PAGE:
Vitex is blooming in the front garden. Those in shade in the Upper Garden are slower bloomers. It seemed like a great idea to judiciously prune the tree and use the long branches for a really big bouquet.
This week on his blog, Matthew Mateus wondered about using Kniphofia as a cut flower. I thought to try it, using one good one and two that have fading florets, which I mostly snipped off leaving the forming seed pods. Old blooms of Kniphofia tend to curl stems into interesting shapes.
There is plenty of Oakleaf Hydrangea in that stage where the creamy white panicles of bloom have turned to pink and tan.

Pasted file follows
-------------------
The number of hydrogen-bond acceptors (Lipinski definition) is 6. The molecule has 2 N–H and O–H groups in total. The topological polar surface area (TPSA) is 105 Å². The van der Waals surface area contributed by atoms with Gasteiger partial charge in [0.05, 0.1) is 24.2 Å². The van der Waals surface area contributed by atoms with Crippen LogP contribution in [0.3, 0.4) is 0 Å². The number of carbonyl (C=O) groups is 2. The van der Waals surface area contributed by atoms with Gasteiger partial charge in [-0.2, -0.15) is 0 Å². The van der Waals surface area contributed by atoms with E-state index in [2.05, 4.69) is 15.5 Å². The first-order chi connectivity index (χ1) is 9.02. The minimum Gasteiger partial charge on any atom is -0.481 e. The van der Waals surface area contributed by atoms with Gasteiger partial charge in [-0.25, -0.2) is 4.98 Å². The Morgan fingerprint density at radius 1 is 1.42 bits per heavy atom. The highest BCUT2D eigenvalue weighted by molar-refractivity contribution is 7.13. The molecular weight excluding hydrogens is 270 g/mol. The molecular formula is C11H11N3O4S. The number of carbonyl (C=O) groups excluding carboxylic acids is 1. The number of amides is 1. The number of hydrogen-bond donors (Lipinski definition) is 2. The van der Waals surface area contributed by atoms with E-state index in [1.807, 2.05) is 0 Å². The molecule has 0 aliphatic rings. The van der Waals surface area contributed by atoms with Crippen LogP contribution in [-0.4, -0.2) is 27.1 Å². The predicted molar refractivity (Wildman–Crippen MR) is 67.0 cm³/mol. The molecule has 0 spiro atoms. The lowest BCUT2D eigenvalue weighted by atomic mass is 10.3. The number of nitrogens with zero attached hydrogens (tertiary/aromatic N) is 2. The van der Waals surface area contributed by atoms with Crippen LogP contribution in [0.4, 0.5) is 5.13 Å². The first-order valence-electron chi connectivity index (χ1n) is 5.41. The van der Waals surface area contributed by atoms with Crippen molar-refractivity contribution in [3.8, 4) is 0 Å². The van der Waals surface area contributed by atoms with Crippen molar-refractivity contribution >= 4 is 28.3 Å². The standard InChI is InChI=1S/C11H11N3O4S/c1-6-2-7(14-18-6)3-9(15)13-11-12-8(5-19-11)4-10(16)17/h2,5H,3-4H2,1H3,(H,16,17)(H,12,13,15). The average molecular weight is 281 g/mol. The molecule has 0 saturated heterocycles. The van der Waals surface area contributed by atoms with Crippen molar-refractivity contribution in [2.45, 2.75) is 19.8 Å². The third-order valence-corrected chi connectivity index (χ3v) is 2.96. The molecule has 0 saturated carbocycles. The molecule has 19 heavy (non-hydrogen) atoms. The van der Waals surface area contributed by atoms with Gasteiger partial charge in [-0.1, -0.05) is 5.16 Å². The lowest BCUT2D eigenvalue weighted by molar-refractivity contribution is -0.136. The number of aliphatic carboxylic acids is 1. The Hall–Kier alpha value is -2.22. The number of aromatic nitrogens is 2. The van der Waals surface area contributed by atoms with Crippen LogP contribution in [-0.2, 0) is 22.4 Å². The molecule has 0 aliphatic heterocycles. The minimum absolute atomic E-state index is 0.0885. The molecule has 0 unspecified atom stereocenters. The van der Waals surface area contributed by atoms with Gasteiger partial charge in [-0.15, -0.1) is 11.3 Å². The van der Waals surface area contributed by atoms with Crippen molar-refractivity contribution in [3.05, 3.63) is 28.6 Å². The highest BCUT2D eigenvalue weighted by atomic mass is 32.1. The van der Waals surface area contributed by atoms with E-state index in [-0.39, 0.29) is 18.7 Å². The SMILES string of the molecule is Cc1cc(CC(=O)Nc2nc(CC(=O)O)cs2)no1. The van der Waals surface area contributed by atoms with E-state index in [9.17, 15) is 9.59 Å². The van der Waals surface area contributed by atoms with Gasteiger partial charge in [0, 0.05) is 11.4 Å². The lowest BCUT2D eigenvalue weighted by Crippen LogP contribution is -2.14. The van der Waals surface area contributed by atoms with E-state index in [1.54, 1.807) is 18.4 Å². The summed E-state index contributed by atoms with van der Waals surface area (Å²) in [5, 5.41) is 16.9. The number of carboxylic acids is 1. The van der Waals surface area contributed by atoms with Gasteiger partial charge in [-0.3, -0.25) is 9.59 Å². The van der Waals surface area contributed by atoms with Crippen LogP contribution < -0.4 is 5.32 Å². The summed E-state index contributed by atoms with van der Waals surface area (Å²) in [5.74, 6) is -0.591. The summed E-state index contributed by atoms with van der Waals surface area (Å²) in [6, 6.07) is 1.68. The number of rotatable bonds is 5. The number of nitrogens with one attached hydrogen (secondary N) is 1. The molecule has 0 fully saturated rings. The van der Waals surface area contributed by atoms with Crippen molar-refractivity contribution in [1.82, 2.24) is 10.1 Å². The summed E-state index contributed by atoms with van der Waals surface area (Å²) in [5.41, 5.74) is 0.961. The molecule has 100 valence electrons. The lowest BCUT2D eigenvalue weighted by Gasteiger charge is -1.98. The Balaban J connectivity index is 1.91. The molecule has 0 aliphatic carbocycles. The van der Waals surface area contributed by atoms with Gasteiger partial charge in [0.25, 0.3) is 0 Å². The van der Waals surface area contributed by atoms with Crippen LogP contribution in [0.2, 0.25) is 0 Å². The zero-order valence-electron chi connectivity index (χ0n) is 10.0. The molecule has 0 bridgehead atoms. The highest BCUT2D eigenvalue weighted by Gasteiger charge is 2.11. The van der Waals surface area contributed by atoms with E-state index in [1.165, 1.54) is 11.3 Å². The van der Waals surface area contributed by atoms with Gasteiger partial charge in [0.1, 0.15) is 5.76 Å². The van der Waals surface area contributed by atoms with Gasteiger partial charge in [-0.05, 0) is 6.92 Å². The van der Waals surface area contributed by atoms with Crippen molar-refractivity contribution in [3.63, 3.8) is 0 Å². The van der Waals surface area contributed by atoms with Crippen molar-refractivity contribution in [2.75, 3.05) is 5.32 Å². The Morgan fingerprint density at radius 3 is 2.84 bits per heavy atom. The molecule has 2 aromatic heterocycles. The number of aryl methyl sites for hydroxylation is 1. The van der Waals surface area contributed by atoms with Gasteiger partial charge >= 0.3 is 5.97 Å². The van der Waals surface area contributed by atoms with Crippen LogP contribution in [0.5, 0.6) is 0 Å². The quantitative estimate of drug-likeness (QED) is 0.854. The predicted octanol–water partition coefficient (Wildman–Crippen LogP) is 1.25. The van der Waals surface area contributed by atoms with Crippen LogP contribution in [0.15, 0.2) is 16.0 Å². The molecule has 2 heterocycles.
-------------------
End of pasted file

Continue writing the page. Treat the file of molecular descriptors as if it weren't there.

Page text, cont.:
Echinacea blooms have those gold centers that complement Kniphofia. I cut some stems of drying bracts of red Shrimp Plant, leaving fresher blooms for hummingbirds to nectar.
For a container, I used a gold glass canister from the 70s that lost its lid. It is heavier than any vase I own.
I put all this together in the greenhouse. Ike the Cat helped.
What Ike failed to tell me was how my nose and eyes were going to itch from the resinous scent of Vitex. I brought the bouquet in the house and by the time I finished my pictures, it was on the way back outside.
I pulled out all the Vitex, put them in the prunings trug and reassembled the other flowers: Hydrangea quercifolia, Kniphofia, Echinacea, Shrimp Plant. A pale green ceramic ginger jar could have been a better choice when I removed the Vitex.